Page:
A second major goal of the lab is to understand how axons navigate to their targets to form the circuitry of the nervous system.  During development, extracellular guidance cues are received and integrated by axonal growth cones which, in turn, coordinate the cytoskeletal remodeling required for migration to their targets. Growth cone filopodia, comprised of F-actin bundles, extend and sample the environment. The Ena/VASP protein family, comprised of Mena, VASP and EVL, is required for axon guidance and, in turn, regulates the assembly of F-actin networks to favor filopodia formation and elongation. Ena/VASP are targets of several signaling pathways involved in neuronal migration and axon guidance, yet it is still unclear how Ena/VASP function is linked to guidance receptors.  Furthermore, Ena/VASP function is implicated in both attraction and repulsion, raising the interesting question of how molecules that promote actin polymerization and filopodia formation function during growth cone repulsion.  Our global hypothesis is that Ena/VASP acts as a convergence point downstream of multiple guidance cues that regulates cytoskeletal responses.

Understanding how a cell moves in response to environmental signals is a fundamental challenge in biology. We are interested in the machinery that links signaling pathways to cytoskeletal remodeling during guided cell movement.  Our entry point into this problem is through the analysis of cytoskeletal regulatory proteins including the Ena/VASP family.  We have shown that Mena, VASP and EVL, highly related proteins that comprise the Ena/VASP family, play pivotal roles in movement and shape change for a variety of cells, including fibroblasts, endothelial cells, epithelial cells, and neurons; Ena/VASP directly regulates actin filament network assembly, modulates morphology and behavior of membrane protrusions, and influences cell motility. There are three related Ena/VASP proteins in vertebrates: Mena, EVL and VASP. Our genetic studies reveal that Ena/VASP proteins play critical roles in neuritogenesis, axonal guidance and endothelial barrier formation and neural tube closure. Ena/VASP family members are concentrated at focal adhesion and in the leading edges and the tips of filopodia in migratory cells. Therefore, this protein family is perfectly positioned to serve a role in the early rearrangement of the actin cytoskeleton in response to migration cues.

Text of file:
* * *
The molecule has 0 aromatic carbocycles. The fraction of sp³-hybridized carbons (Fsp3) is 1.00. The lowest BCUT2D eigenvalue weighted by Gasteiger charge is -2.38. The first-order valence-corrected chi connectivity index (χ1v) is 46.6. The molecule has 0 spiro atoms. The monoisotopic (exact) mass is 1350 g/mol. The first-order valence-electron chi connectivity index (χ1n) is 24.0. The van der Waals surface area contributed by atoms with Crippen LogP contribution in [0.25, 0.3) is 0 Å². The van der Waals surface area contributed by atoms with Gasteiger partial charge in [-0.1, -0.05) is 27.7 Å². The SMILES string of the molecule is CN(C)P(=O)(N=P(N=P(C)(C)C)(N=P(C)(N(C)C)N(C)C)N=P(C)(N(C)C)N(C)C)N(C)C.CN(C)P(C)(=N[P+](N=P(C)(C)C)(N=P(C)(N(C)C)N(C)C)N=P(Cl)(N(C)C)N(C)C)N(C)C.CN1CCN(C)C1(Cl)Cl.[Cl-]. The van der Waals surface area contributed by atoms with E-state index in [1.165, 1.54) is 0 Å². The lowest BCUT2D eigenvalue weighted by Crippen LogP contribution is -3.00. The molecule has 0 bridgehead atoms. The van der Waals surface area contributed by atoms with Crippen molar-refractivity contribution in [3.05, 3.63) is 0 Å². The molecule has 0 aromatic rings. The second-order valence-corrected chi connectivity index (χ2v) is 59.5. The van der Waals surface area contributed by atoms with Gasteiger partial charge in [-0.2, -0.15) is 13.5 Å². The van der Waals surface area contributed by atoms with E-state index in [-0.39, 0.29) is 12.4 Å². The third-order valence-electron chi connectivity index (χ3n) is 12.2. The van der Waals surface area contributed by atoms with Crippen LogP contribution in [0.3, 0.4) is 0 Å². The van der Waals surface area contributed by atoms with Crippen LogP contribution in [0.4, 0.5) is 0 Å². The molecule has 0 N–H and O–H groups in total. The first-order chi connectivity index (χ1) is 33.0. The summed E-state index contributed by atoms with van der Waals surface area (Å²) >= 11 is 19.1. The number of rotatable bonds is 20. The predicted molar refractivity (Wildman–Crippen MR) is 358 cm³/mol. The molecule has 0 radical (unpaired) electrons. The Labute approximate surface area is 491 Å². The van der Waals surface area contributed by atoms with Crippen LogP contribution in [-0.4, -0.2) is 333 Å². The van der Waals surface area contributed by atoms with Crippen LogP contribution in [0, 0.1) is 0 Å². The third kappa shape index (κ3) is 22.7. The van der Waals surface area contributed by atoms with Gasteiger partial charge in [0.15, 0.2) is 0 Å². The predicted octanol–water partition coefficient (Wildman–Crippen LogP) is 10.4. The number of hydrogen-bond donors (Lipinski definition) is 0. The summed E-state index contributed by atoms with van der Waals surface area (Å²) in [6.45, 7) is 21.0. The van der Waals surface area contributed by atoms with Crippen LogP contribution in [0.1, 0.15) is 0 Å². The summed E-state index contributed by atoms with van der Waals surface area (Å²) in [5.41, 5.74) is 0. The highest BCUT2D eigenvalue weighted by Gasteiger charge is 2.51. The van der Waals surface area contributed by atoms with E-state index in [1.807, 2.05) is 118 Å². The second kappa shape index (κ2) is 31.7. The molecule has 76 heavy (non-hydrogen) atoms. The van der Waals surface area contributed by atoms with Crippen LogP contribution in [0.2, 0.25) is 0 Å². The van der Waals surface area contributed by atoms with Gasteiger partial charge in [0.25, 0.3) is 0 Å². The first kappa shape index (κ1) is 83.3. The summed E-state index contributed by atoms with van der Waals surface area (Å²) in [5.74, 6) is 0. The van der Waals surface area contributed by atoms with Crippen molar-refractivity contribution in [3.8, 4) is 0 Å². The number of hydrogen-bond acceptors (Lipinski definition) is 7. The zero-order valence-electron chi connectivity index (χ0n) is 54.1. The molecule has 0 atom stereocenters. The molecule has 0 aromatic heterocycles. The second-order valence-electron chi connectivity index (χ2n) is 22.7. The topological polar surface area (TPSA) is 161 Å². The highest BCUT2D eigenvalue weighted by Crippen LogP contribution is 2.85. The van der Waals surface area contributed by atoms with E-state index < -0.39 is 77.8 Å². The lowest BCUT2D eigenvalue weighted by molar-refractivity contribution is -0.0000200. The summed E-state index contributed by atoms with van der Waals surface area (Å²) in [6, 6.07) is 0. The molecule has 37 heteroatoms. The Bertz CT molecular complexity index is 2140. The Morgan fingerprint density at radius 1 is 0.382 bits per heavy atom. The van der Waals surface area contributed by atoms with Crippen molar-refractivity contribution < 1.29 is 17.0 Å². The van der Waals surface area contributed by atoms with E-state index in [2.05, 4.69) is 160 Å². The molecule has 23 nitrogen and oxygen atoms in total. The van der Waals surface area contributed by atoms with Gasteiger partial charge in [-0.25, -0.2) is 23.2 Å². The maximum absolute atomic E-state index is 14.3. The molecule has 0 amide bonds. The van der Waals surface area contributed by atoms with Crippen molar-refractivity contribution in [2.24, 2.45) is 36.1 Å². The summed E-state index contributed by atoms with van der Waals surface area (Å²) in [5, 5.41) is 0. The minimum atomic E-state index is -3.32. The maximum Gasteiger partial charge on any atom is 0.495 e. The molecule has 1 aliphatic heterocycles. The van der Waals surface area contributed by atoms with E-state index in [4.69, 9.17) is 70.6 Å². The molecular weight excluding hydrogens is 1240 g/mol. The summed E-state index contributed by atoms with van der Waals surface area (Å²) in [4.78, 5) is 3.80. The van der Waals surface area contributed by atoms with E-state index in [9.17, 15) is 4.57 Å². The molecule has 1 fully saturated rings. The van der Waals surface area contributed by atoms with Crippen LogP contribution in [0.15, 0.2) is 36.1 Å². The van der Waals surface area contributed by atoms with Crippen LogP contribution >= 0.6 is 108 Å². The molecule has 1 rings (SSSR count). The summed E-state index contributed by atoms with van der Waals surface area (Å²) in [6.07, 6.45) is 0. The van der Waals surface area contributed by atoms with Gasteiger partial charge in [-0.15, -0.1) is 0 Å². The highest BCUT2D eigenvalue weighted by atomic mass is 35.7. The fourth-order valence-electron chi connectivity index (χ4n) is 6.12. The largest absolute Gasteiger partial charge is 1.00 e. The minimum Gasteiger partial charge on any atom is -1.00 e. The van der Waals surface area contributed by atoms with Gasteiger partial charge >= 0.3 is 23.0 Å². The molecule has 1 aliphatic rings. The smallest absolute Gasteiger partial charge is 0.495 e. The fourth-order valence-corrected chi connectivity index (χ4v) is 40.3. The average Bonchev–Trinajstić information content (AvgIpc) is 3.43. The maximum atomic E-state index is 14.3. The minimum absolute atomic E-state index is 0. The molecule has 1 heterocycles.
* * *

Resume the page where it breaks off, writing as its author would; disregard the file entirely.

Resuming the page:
One major goal of the lab is to study how Ena/VASP and associated signaling and cytoskeletal protein contribute to chemotactic responses in carcinoma cells. We hypothesize that Ena/VASP proteins integrate signals from second messenger pathways to execute required motile responses, and are thus not only well positioned to control chemotactic motility, but are in fact generally involved in systems that require guided motility
We are investigating the mechanisms underlying the changes in cell motility that arise during Epithelial-mesenchymal transition (EMT).  EMT, a mechanism important for embryonic development, plays a critical role during malignant transformation. Normally, polarized epithelial cells connect to each other by forming adherens junctions, structures that are linked to the actin cytoskeleton by their intracellular components. Loss of apico-basolateral polarity and dissociation of junctions is accompanied by major remodeling of the actin cytoskeleton, leading to an elongated, migratory phenotype characteristic of mesenchymal cells.  We have uncovered networks of coordinated changes in signaling and cytoskeletal regulation that are required for EMT and are examining how these changes may contributed to cancer cell invasion and metastasis.
         Mena (green), actin (red) in a fibroblast.           Tuba (green), actin (red) in a melanoma cell.
Mena (green) and actin (red) in a stage 1 cortical neuron.

Mena (green) and actin (red) in a growth cone.